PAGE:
Note that this feature is based on the refbase OpenSearch[1] features, and that refbase supports (limited) CQL[2] queries in the query string.


      By default, the 'title' field will be searched, try e.g.:

      snow sea

      However, you can prefix your search term(s) with a refbase field name (e.g. 'keywords') and an OpenSearch relation (e.g. ' = ') to search another field instead.

      The "Help & Examples" section of:

      should give you a first overview about the CQL search syntax. The relations ' any ' (find any of the given words) and ' = ' (find only records where the given words appear in the given order with no others intervening) are probably most useful.

      In case of, checkout these example queries:

      author = Tho
      author any Tho Gra Kuh

      keywords = alg
      keywords any snow nutri

      abbrev_journal = J Med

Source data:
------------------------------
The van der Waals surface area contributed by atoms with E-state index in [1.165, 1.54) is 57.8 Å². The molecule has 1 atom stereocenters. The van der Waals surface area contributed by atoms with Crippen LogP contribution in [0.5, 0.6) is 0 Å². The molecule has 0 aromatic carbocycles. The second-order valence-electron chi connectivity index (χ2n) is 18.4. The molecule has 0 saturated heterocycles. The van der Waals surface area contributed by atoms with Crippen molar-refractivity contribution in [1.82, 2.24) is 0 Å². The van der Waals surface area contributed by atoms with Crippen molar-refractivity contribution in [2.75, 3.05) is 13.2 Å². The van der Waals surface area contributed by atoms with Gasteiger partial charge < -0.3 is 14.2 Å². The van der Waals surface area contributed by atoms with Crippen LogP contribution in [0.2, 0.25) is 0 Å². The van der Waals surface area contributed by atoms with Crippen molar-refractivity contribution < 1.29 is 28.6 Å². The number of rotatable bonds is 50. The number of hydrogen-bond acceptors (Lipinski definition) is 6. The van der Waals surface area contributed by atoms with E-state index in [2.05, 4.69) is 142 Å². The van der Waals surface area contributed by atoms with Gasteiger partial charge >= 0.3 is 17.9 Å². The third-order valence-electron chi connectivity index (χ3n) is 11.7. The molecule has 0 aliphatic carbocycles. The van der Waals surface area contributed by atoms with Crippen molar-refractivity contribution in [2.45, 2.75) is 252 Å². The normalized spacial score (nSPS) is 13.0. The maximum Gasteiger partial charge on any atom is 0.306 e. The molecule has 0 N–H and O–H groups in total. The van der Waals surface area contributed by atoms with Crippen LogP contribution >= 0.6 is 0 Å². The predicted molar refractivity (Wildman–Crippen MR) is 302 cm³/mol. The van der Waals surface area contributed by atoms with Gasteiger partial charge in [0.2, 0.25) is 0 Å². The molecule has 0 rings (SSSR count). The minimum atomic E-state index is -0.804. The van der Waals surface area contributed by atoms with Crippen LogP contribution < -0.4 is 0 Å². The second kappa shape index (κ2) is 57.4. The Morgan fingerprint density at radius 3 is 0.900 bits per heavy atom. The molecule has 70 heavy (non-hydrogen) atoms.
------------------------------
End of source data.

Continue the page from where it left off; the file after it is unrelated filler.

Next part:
publication any Mar Ecol
      publication all Mar Eco

      title = case study
      title any genet abort tumor

      year = 2002
      year any 2001 2002
      year > 1998
      year < 1970
      year within 1978 1985

      issn = 07

      While this search suggestions feature doesn't give you suggestions right in the refbase text entry fields, it may serve as a good work around until there's something better.

      Let me know if you have any questions.

      Hope this helps,


    • Hi,

      > While this search suggestions feature doesn't give you suggestions
      > right in the refbase text entry fields, it may serve as a good
      > work around until there's something better.

      in addition to the previously described search suggestions feature that's available from the browser's search box (in FF or IE), the refbase interface now offers auto-completions (or search suggestions) in most of its text entry fields. This includes the "Add/Edit record" form ('record.php'). You can try this new feature at: